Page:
Thursday, November 12, 2009

About my friend Madison Reed

By Christopher Worth

It's a spring morning. The room is drafty with the chill of a slowly disappearing winter. The servants move like ants scattered across the floor in rhythmic preparation. At first glance, all seems chaotic...and then slowly down the corridor a name rises up in whispers. van Eyck is here. The artist briskly enters the wedding chamber of Arnolfini, an Italian merchant. Van Eyck has been called to literally mark an occasion that signifies the merging of two powerful Italian families. The portrait to come out of this event is not just something attractive as a point of commemoration. Van Eyck's painting literally documents the wedding of these two individuals and will stand as legally binding, with all the symbolism of the time that is to be shared between a couple. This wedding did not occur in a grand chapel. It did not require the blessing of an esteemed pope. All that was required to bond these two individuals in legal matrimony was a third party- a witness- and in this case, his signed documentation which is the Arnolfini Wedding Portrait. The year was 1434, and the country was Italy.

Now, in the present day, there are groups of people (groups identified by their gender and sexuality) that are being denied the happiness of marriage that we see in the Arnolfini Wedding Portrait. What is gender? The Oxford English Dictionary says that gender, "In mod[ern] (esp. feminist) use, [is] a euphemism for the sex of a human being, often intended to emphasize the social and cultural, as opposed to the biological, distinctions between the sexes." Furthermore, what is sex? The OED has this to say: "Either of the two main categories (male and female) into which humans and many other living things are divided on the basis of their reproductive functions." To call myself gay is to signify yet another subculture that I don't so neatly fit into. The questions that fuel this response have more to do with social rights; though I am gay, does one who calls him or herself "gay" have the right to legally join in matrimony? My initial, gut response would be, "Who would ever want to get married?" Of course, I'm being humorous. I believe that everyone should have the right to marry no matter what subculture they belong to. There was a time even here in America, in fact, that my primary physical identification as a person with a physical challenge would have discouraged anyone from encouraging me to reproduce due to the facts of my physical challenges. The overwhelming assumption by so many is that marriage is tied directly to reproduction. In my mind, that is a heinous and archaic association. Can you imagine what Arnolfini's wife was thinking as the artist skilfully plumped her out, giving the illusion that she was already pregnant to signify her fertility in his recording? The role of any woman at that time was seen as being that of baby maker and housewife. So is the modern woman's position the same as it once was?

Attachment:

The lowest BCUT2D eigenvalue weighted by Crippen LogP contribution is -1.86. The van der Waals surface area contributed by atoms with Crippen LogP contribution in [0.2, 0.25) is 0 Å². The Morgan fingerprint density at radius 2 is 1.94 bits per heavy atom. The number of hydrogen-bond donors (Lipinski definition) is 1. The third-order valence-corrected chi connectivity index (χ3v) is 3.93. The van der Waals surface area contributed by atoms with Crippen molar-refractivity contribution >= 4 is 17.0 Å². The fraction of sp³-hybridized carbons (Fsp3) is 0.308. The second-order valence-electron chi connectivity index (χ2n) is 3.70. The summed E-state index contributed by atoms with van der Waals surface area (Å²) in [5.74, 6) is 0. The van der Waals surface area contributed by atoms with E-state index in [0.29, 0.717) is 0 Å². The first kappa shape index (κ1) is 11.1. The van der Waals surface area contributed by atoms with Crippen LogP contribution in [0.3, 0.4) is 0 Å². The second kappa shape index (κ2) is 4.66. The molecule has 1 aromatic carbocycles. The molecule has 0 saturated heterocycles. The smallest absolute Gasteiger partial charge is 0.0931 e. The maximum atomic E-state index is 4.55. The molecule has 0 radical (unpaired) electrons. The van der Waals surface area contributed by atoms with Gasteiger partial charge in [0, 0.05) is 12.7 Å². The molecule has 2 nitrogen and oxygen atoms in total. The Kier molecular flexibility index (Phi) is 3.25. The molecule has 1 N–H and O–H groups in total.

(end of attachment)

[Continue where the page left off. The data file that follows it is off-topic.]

There have been homosexuals in the historical record from time immemorial. The identifying labels given to my community have changed over time to become more discriminatory. One is not an artist, a son, a daughter, but is instead their identifying gender/sexuality. This pigeonholes the subculture and from my perspective has caused many young men and women to pigeonhole themselves into the extremes of whatever their gender or sexuality identifier calls for. They are responding, as we all are responding, as though gender and sexuality are brands- as if we can label ourselves as Abercrombie and Fitch or Gucci. When pushed to extremes, people respond in the extreme, and although the "character" of homosexuality is more widely accepted in mass culture than ever before, I equate it to the singing and dancing of the African American during one of their highest points of exploitation: the 1920's and 30's, with the advent of jazz and the wide use of blackface in entertainment. So the question is, "Where is the shackle the tightest around the body of this subculture and what will break this shackle?" A place to begin is giving my people legal rights possessed by all other people in the United States.

Questions about what legally binds two individuals are alive with fervour in the halls of wherever Americans gather. On their lips is conversation about gay marriage. The idea of this kind of union is close to my heart in that I am a part of this community being discussed. Being questioned is the validity of marriage within constitutional right. Homosexual unions are not recognised by the majority of states in this country. This past week, in fact, voters have overturned the right for gay marriage in Maine. For what it's worth, this article is my two cents on the matter. For those who argue that marriage is a sacrament governed by the church, I simply say that it isn't exactly true. In this day and age, as it hasn't always been true even in the most dogmatically Catholic countries of the past, one does not have to be in a church to be considered married. There has long been the fact that one can get married in the eyes of the state, in front of the justice of the peace, and even legally be considered married after the passing of time in many states in the Union. So, the sanctity of marriage is bound only by a single very thin thread of truth. I encourage all people to support our forefathers at the foundation of this country when they said "Separation of Church and State." One cannot govern the other, but of course we all know it does. That brings me to the story of Madison Reed.